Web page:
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Attend official events. Your local community may be running official events during the day, including kapa haka and hangi, drumming, concerts, parades, dance, food, art and live entertainment. Look in your local newspapers or online to find out what is happening in your area.
Waitangi Day, New Zealand’s national day. Every year on 6 February – Waitangi Day – people of all communities and backgrounds gather at Waitangi to commemorate the first signing of New Zealand’s founding document: Te Tiriti o Waitangi, The Treaty of Waitangi, on 6 February 1840.
Every year on 6 February, New Zealand marks the signing of the Treaty of Waitangi in 1840. In that year, representatives of the British Crown and over 500 Māori chiefs signed what is often considered to be New Zealand’s founding document.
Waitangi Day – 6 February – is Aotearoa New Zealand’s national holiday held to commemorate the signing of New Zealand’s founding document – the Treaty of Waitangi – in 1840.
To give you a better idea, here are seven traditions that only Kiwis will be able to understand and relate to.
Employees must be paid for Waitangi Day, if they normally work on Saturday 6 February or Monday 8 February. If they don’t normally work on these particular days, they don’t need to be paid for Waitangi Day.
These areas include Paihia, Picton, and Queenstown. Statutory holidays are legislated by several Acts of Parliament, particularly the Holidays Act 2003. Waitangi Day and Anzac Day are always commemorated on the exact date, as they remember specific historical events.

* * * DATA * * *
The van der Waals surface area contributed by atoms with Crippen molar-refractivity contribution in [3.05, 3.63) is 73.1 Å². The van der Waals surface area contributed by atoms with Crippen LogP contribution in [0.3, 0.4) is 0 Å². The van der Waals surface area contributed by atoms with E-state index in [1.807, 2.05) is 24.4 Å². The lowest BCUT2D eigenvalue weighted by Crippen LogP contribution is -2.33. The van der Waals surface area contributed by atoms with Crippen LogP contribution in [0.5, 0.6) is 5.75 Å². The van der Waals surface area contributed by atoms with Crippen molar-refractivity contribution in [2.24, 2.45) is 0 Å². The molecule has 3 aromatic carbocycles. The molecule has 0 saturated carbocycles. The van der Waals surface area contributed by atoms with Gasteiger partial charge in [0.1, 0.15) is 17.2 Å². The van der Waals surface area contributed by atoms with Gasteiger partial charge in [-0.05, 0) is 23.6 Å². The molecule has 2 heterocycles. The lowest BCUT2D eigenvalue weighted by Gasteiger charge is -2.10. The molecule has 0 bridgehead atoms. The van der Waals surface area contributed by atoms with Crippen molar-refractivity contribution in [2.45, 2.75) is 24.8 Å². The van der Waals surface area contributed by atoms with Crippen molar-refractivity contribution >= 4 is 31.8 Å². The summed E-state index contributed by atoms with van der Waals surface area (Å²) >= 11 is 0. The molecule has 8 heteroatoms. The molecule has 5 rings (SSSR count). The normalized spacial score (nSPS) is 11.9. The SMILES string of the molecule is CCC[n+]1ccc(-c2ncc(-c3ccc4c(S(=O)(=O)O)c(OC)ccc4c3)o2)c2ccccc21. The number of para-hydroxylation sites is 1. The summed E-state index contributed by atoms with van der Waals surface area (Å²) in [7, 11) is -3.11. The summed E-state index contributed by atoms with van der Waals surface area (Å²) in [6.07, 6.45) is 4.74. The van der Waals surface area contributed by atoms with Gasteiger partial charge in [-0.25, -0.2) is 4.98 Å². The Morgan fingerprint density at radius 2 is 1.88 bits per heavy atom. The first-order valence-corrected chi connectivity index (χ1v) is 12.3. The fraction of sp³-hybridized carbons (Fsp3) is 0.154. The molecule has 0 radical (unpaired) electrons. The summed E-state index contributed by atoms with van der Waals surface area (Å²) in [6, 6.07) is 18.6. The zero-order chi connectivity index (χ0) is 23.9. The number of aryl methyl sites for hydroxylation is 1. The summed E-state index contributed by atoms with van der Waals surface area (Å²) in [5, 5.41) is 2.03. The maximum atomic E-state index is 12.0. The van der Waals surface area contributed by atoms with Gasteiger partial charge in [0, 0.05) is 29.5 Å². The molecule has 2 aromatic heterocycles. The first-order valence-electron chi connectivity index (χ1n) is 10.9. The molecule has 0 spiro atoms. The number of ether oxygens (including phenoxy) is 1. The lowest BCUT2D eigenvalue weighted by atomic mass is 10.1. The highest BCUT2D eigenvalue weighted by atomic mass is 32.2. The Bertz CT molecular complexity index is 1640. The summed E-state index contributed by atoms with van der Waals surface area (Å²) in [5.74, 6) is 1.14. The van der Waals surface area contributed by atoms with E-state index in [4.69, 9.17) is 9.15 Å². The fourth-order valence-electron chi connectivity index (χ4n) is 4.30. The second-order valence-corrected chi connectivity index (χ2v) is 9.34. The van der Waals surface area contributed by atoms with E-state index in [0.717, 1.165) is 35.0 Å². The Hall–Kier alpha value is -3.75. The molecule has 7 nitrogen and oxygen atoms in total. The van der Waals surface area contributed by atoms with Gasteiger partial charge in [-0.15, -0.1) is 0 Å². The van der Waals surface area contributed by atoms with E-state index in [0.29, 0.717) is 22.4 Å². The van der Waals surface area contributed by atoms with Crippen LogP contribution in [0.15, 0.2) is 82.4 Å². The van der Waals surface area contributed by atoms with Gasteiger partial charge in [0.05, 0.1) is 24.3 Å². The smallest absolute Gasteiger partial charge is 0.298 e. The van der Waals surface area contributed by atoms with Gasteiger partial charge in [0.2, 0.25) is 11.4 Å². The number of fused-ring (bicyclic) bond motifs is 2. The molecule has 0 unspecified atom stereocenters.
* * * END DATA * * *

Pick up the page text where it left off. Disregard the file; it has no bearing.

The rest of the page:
From azure lakes to turquoise pools these dazzling blue attractions need to be seen to be believed. New Zealand is the first country in the world to see the light of day. On the eastern coast of New Zealand there are some awesome spots to watch the sunrise on the first day of the New Year. Check them out.
Boxing Day is a holiday in many countries in the Commonwealth of Nations, including New Zealand. It was traditionally a day for employers in England to give bonuses of money, leftover food or old clothing to their employees, or for lords to give agricultural tools and seeds for the coming year to their tenants.
Exact dates of the various provinces’ anniversary days are not specifically stated in the act, and are instead determined by historical convention and local custom. The regions covered are set by provincial district (as they stood when abolished in 1876), plus Southland, the Chatham Islands, South Canterbury, and Northland.